The interesting thing is that, even now, in multinational companies, Western managers often do not understand how Asian staff think and why they behave in certain ways. It is common to assume that Asians are shy, quiet, and hardworking, but leaders often miss the opportunity to understand their staff's perspectives and to help them learn and adjust to the expectations of a multinational corporation.

Another deep learning was when I was at Twitter. Social media is an incredibly young industry. The degree of awareness and expectation of transparency, inclusion, and clear communication is very impressive. While, conceptually, this is easy to understand, the implementation and application in daily interactions and business processes can sometimes be counterintuitive, especially for senior executives who come from other industries with a more top-down structure and communication style.

Heidrick & Struggles: Could you give an example of what you learned?

Sara Cheng: An example would be organizational change. In most other industries, like high-tech manufacturing or consulting, organizational change is designed top-down, usually kept very tightly on a need-to-know basis. Once finalized, it gets announced by email and followed by a town hall meeting for Q&A. People and organizations accept the decision and move on to the new structure.

I learned at Twitter how to better address the expectation of higher transparency and inclusion during a reorganization. At the planning stage, besides working with key stakeholders and business partners to strategize the business objectives and rationale of the new organization, it is as important to engage HR to build the people strategy of the reorganization. During the change period, a thoughtful communication plan with details on whom to talk to and when, how that will cascade, and what the key messages are that explain all the background and the inspiration behind the change. After the formal announcement, there are a series of group meetings and town halls to address questions openly and timely. In parallel, education is also provided to the team on change management as well as additional coaching sessions and HR support. My learning is to listen to the voice of the employees and to practice two-way communications at all times.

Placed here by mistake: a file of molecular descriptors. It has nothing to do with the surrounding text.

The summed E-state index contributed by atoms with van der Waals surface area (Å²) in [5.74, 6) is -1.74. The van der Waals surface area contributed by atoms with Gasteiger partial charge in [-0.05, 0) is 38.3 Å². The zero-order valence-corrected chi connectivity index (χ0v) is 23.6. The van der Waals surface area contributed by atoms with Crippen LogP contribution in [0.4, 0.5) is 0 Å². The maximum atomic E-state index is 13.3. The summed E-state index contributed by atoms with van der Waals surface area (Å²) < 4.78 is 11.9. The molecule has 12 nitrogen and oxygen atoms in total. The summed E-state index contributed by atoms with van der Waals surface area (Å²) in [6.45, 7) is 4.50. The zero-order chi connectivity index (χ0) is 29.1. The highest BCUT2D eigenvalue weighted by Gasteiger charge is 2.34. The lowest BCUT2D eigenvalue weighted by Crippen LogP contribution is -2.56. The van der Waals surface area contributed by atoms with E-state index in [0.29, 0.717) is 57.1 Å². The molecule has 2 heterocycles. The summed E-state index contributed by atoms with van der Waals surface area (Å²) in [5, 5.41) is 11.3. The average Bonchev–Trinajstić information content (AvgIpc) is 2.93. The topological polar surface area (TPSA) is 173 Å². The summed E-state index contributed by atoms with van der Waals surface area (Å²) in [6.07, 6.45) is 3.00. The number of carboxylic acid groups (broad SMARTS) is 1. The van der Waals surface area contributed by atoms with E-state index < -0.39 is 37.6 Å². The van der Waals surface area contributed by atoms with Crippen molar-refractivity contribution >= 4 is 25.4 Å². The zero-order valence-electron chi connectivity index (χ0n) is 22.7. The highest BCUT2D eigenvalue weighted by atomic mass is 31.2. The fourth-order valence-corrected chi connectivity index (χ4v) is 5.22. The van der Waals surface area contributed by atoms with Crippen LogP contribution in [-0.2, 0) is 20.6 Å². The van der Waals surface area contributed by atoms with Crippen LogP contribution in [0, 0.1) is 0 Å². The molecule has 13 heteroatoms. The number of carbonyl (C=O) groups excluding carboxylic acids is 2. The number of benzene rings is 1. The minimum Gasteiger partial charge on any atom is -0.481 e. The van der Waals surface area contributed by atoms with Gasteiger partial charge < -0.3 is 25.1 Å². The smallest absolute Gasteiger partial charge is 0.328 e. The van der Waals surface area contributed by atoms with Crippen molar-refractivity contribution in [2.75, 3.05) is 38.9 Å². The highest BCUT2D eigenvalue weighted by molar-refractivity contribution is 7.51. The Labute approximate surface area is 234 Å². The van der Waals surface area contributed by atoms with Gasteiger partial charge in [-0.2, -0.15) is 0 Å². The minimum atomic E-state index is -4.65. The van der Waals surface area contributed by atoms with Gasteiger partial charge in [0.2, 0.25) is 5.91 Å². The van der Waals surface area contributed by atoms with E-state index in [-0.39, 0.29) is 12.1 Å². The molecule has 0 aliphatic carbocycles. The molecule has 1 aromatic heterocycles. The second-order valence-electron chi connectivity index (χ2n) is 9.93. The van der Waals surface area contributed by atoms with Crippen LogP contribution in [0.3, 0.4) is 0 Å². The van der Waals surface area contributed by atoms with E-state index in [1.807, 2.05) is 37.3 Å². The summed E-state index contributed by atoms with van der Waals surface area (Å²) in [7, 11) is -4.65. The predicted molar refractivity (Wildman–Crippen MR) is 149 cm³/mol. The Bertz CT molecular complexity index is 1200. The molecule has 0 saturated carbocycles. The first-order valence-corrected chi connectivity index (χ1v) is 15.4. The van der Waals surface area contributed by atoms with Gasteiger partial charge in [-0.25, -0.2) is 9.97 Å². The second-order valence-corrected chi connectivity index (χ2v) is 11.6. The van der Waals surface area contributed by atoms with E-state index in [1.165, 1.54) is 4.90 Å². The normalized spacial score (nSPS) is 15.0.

Heidrick & Struggles: What different perspectives do you feel you bring to the organization as an Asian leader?

Sara Cheng: Besides delivering outstanding business performance, there are different levels of how Asian leaders contribute. One is the local market knowledge that we need in order to represent our region and help our headquarters understand the region better. We help the company make more thoughtful and more holistic, value-based decisions. The next level is that we start to create a narrative for the region, proactively voicing and influencing HQs to include Asian interests and to integrate them into the natural flow of the decision-making processes of the company. And, of course, we talk about Asians as a group, but Asia is vast and diverse with many rich, deep, and different cultures and subcultures, each with unique values and norms.

Heidrick & Struggles: What is the best support you feel a company can provide for a quick yet thorough onboarding for local leaders when they first join a global company?